The AAM’s ‘Southern Africa: the Time to Choose’ conference, 11–13 March 1982, was its most ambitious initiative to date. The Vice President of Nigeria, Dr Alex Ekwueme, gave the keynote address and the leaders of the Labour and Liberal Parties and the Chair of the TUC International Committee were among the speakers from Britain. The liberation movements were represented by ANC General Secretary Alfred Nzo and SWAPO Chairman David Meroro. The conference was attended by church representatives, trade unionists, local authorities and delegates from women’s, youth and student organisations.

 
80s09. UN Appeal

The AAM distributed this appeal from the Chair of the UN Special Committee Against Apartheid, Nigerian Ambassador Alhaji Yusuf Maitama-Sule, at its ‘Southern Africa: The Time to Choose’ conference in March 1982. 

 
Pic8203. ‘Southern Africa: the Time to Choose’ demonstration

The AAM’s ‘Southern Africa: the Time to Choose’ conference culminated in a 15,000-strong march and rally on 14 March 1982. The rally was the biggest anti-apartheid demonstration since Sharpeville in 1960. Speakers included ANC Secretary General Alfred Nzo, representatives of the Labour and Liberal Parties and the TUC, asylum seekers campaigner Anwar Ditta and the only black member of the British Sports Council, Paul Stephenson. On the morning of the demonstration a bomb blast destroyed part of the ANC’s London office.

 
po064. Demo! Sunday March 14 1982

Poster publicising the demonstration held in central London as the climax of the Anti-Apartheid Movement’s ‘Southern Africa: the Time to Choose’ campaign. 15,000 people marched from Hyde Park to Trafalgar Square to hear speeches from ANC and SWAPO presidents Oliver Tambo and Sam Nujoma, Labour MPs Joan Lestor and Tony Benn, the only black member of the British Sports Council Paul Stephenson and immigration campaigner Anwar Ditta. This was the biggest AAM demonstration since the march to protest against the Sharpeville shootings in 1960. On the morning of the demonstration, the ANC office in London was bombed.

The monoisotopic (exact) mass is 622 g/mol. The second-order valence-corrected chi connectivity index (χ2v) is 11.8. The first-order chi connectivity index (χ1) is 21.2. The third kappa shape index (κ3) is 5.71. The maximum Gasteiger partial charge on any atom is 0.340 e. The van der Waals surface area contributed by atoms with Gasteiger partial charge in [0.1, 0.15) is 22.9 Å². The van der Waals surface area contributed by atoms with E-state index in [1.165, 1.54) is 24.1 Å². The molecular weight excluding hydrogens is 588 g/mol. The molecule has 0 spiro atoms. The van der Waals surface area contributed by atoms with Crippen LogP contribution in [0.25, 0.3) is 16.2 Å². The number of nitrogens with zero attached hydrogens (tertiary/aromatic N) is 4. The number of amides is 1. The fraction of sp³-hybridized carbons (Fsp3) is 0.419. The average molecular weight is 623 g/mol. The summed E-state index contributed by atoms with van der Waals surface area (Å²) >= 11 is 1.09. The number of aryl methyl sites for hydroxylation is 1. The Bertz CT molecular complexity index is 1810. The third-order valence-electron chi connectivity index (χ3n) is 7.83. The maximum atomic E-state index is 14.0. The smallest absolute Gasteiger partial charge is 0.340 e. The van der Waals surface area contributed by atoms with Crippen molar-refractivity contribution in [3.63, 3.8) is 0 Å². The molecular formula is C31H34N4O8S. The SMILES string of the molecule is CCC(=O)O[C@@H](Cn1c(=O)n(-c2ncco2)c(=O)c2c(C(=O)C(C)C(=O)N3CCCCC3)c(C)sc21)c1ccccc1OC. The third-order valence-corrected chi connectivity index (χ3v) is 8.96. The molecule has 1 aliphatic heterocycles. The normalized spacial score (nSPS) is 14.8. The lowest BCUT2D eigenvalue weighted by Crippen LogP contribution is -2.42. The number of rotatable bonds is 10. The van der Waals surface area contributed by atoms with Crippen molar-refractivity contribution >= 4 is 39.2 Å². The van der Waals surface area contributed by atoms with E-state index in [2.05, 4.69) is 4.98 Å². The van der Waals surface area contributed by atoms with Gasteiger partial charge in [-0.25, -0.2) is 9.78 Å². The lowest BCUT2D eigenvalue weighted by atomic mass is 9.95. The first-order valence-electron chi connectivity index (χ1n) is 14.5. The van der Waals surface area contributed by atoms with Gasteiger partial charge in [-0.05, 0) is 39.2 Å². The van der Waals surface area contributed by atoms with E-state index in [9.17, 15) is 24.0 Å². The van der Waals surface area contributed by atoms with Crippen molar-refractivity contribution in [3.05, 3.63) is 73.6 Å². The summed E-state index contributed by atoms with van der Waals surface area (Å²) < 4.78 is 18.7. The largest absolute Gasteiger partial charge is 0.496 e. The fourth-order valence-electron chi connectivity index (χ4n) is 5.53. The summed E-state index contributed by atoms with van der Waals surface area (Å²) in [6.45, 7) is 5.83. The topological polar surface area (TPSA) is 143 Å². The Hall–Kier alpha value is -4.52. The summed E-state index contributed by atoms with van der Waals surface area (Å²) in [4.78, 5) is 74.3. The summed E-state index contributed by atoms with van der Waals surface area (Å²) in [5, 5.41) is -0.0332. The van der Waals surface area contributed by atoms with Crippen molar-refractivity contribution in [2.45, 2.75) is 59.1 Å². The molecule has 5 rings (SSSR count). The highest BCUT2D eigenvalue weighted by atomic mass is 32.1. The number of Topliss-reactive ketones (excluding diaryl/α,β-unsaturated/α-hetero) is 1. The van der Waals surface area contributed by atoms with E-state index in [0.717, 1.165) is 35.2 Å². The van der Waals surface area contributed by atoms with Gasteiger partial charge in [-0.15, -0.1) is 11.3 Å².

po065. ¡DEMO! ¡DEMO! ¡DEMO! SUNDAY MARCH 14 1982

Poster publicising the demonstration held in central London as the climax of the Anti-Apartheid Movement’s ‘Southern Africa: the Time to Choose’ campaign. 15,000 people marched from Hyde Park to Trafalgar Square to hear speeches from ANC and SWAPO presidents Oliver Tambo and Sam Nujoma, Labour MPs Joan Lestor and Tony Benn, the only black member of the British Sports Council Paul Stephenson and immigration campaigner Anwar Ditta. This was the biggest AAM demonstration since the march to protest against the Sharpeville shootings in 1960. On the morning of the demonstration, the ANC office in London was bombed.

 
pic8205. ‘Southern Africa: The Time Choose’ demonstration

The AAM’s ‘Southern Africa: the Time to Choose’ conference culminated in a 15,000-strong march and rally on 14 March 1982. The rally was the biggest anti-apartheid demonstration since Sharpeville in 1960. Speakers included ANC Secretary General Alfred Nzo, representatives of the Labour and Liberal Parties and the TUC, asylum seekers campaigner Anwar Ditta and the only black member of the British Sports Council, Paul Stephenson. On the morning of the demonstration a bomb blast destroyed part of the ANC’s London office.

 
 
 
Powered by Phoca Download